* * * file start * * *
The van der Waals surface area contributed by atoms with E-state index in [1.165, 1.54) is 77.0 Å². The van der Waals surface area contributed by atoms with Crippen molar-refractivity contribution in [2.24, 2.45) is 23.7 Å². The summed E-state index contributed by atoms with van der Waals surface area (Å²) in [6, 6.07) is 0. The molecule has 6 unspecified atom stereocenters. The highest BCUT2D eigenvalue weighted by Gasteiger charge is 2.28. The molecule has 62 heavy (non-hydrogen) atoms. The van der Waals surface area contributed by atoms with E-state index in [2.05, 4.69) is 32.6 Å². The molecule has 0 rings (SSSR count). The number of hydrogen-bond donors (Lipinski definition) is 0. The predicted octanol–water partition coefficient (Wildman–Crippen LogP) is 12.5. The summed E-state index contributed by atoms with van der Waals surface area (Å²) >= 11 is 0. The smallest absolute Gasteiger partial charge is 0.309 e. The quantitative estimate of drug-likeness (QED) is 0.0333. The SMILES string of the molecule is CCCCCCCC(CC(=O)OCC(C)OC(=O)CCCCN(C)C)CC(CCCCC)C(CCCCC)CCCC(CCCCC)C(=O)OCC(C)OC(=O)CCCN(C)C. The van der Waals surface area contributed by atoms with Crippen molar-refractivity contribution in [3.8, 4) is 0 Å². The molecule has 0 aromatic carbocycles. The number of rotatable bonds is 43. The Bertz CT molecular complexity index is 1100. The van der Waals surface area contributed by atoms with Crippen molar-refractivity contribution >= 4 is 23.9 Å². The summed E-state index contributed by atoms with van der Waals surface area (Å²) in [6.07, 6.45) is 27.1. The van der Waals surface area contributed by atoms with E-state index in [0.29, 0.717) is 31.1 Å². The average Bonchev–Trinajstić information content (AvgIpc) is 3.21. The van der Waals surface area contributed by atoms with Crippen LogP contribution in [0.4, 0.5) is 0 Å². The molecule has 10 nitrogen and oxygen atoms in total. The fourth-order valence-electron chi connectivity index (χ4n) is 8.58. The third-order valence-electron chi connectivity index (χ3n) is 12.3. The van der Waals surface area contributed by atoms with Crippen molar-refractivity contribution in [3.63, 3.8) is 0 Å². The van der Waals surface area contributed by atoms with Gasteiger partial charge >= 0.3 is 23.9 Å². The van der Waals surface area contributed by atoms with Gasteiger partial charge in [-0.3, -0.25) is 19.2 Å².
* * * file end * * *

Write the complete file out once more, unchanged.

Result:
The van der Waals surface area contributed by atoms with E-state index in [1.165, 1.54) is 77.0 Å². The van der Waals surface area contributed by atoms with Crippen molar-refractivity contribution in [2.24, 2.45) is 23.7 Å². The summed E-state index contributed by atoms with van der Waals surface area (Å²) in [6, 6.07) is 0. The molecule has 6 unspecified atom stereocenters. The highest BCUT2D eigenvalue weighted by Gasteiger charge is 2.28. The molecule has 62 heavy (non-hydrogen) atoms. The van der Waals surface area contributed by atoms with E-state index in [2.05, 4.69) is 32.6 Å². The molecule has 0 rings (SSSR count). The number of hydrogen-bond donors (Lipinski definition) is 0. The predicted octanol–water partition coefficient (Wildman–Crippen LogP) is 12.5. The summed E-state index contributed by atoms with van der Waals surface area (Å²) >= 11 is 0. The smallest absolute Gasteiger partial charge is 0.309 e. The quantitative estimate of drug-likeness (QED) is 0.0333. The SMILES string of the molecule is CCCCCCCC(CC(=O)OCC(C)OC(=O)CCCCN(C)C)CC(CCCCC)C(CCCCC)CCCC(CCCCC)C(=O)OCC(C)OC(=O)CCCN(C)C. The van der Waals surface area contributed by atoms with Crippen molar-refractivity contribution in [3.8, 4) is 0 Å². The molecule has 0 aromatic carbocycles. The number of rotatable bonds is 43. The Bertz CT molecular complexity index is 1100. The van der Waals surface area contributed by atoms with Crippen molar-refractivity contribution >= 4 is 23.9 Å². The summed E-state index contributed by atoms with van der Waals surface area (Å²) in [6.07, 6.45) is 27.1. The van der Waals surface area contributed by atoms with E-state index in [0.29, 0.717) is 31.1 Å². The average Bonchev–Trinajstić information content (AvgIpc) is 3.21. The van der Waals surface area contributed by atoms with Crippen LogP contribution in [0.4, 0.5) is 0 Å². The molecule has 10 nitrogen and oxygen atoms in total. The fourth-order valence-electron chi connectivity index (χ4n) is 8.58. The third-order valence-electron chi connectivity index (χ3n) is 12.3. The van der Waals surface area contributed by atoms with Crippen molar-refractivity contribution in [3.63, 3.8) is 0 Å². The van der Waals surface area contributed by atoms with Gasteiger partial charge >= 0.3 is 23.9 Å². The van der Waals surface area contributed by atoms with Gasteiger partial charge in [-0.3, -0.25) is 19.2 Å².